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How to know when an animal is orphaned and when to help

Other posts by  |  Kevin OHara on Google+ |  April 8, 2014 | 0 Comments
Kevin O'Hara

Kevin O’Hara

Some would say the seasons are all to pot but I would point out that in my dairies, dating back many moons, things change year on year, all the time; some seasons are late, some are wet, and some are cold. This year so far it has been quite mild, little if any snow fall over the winter and the most severe frost we’ve had occurred around mid-March. This time last year I still hadn’t heard a chiff chaff or seen a sand martin, our earliest migrants. This year like clockwork I heard and saw them both in one weekend in late March both at the normal arrival times, give or take a couple of days that are recorded in my first diaries way back in the ….ties!

Call me a sceptic but I am still on the undecided side of the fence. I’ll touch briefly on the floods of the winter and their location. This is an area that floods every year, we know where im talking about, this year it rained a bit more, so more areas flooded. Up until a few years ago most was grassland and most were being paid for being wet, then maize and potatoes came and they wanted it dry for more money. Dredging river would not have made a difference neither will it improve it in the future. Recognising that you live below sea level and dealing with it responsibly and sustainably will; knee jerking political statements and actions will essentially make most of my working life a waste of time.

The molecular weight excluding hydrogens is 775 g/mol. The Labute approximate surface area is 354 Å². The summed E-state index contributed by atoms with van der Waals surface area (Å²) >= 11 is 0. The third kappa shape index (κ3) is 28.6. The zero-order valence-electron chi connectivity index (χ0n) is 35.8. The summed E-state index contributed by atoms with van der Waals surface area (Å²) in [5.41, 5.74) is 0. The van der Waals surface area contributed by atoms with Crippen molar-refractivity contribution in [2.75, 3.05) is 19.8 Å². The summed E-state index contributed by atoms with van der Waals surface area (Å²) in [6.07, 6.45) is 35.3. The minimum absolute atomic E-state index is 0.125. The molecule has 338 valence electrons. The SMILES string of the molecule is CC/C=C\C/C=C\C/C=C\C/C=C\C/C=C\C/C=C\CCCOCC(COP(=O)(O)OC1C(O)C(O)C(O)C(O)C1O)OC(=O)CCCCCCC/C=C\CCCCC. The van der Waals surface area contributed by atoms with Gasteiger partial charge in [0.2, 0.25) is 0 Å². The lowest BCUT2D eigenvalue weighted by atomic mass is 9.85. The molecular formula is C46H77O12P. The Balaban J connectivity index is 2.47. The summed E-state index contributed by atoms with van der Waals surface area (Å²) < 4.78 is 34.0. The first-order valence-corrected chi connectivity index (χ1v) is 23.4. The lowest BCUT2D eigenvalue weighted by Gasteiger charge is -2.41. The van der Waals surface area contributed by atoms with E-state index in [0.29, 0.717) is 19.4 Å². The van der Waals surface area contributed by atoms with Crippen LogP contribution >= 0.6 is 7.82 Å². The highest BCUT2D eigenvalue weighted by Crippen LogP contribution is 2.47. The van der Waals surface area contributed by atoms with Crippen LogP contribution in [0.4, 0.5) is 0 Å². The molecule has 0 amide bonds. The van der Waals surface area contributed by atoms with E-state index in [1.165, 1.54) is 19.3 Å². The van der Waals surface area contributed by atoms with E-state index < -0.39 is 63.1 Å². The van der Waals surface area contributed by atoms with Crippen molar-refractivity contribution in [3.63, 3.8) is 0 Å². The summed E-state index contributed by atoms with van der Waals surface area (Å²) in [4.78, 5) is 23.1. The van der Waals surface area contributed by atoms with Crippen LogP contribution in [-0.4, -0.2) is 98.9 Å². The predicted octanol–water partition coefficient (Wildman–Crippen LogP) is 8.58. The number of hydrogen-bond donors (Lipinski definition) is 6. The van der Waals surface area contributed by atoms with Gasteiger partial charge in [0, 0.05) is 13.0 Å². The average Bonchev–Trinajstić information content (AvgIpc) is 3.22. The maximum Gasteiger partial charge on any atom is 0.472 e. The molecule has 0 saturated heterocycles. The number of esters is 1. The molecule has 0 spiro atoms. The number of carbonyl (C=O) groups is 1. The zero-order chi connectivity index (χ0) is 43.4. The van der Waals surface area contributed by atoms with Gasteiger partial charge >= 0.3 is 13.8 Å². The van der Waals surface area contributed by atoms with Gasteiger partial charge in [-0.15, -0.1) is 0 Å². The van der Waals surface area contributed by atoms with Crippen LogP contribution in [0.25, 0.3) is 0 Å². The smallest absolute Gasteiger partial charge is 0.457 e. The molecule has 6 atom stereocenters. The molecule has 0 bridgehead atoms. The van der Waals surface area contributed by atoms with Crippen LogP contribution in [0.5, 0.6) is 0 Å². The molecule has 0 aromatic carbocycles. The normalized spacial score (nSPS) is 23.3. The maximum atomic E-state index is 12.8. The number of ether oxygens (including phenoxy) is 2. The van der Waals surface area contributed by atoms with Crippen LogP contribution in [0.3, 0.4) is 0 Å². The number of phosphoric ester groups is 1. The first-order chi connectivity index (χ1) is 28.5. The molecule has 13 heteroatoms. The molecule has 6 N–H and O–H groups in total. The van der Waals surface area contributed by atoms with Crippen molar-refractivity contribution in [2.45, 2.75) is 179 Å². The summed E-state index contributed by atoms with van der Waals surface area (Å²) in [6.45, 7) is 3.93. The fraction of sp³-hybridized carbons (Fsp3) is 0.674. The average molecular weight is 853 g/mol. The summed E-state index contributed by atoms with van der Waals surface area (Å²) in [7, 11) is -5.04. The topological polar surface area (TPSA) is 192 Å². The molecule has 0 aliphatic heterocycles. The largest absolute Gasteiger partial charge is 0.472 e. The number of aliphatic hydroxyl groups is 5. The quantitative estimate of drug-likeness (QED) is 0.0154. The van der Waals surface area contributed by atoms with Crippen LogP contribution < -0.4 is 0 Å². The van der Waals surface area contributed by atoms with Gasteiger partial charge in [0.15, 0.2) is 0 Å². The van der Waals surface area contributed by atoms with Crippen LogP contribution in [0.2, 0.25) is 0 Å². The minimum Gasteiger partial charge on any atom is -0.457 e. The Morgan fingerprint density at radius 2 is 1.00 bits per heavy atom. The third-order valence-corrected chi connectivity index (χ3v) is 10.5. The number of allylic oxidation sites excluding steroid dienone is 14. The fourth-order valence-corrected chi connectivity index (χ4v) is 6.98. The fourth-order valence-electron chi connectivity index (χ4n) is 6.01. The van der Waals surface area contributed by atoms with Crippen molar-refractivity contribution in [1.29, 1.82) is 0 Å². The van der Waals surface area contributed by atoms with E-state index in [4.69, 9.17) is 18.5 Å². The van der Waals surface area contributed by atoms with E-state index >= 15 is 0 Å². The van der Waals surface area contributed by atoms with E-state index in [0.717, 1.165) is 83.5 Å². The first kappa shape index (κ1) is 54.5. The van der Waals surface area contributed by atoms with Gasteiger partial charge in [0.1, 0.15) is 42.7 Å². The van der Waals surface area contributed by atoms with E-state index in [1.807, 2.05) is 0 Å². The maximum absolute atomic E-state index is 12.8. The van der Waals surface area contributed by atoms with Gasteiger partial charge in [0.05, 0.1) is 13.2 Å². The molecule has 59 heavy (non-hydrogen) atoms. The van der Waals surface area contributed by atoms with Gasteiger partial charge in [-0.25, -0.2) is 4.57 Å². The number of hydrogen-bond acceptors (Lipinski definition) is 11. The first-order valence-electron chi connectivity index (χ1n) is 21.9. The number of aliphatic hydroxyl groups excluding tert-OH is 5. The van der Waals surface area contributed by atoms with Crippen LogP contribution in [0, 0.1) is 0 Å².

A baby mink is mistaken for an orphan

A baby mink is mistaken for an orphan

Anyway enough of that nonsense, as sure as the first chiff chaff sings and the blackthorn blossom arrives the annual wildlife rehabilitation effort starts. No matter how many times you tell people through as many ways as possible somebody will always think they are doing the right thing when they come across an (in giant inverted commas) ‘orphaned wild animal’. The clue is in the title ‘wild’, in nature these things happen, its not for us, ‘human animals’ to play ‘god’ an interfere, except in ‘extreme’ circumstances and even then we should think long and hard of the future repercussions of interfering with nature.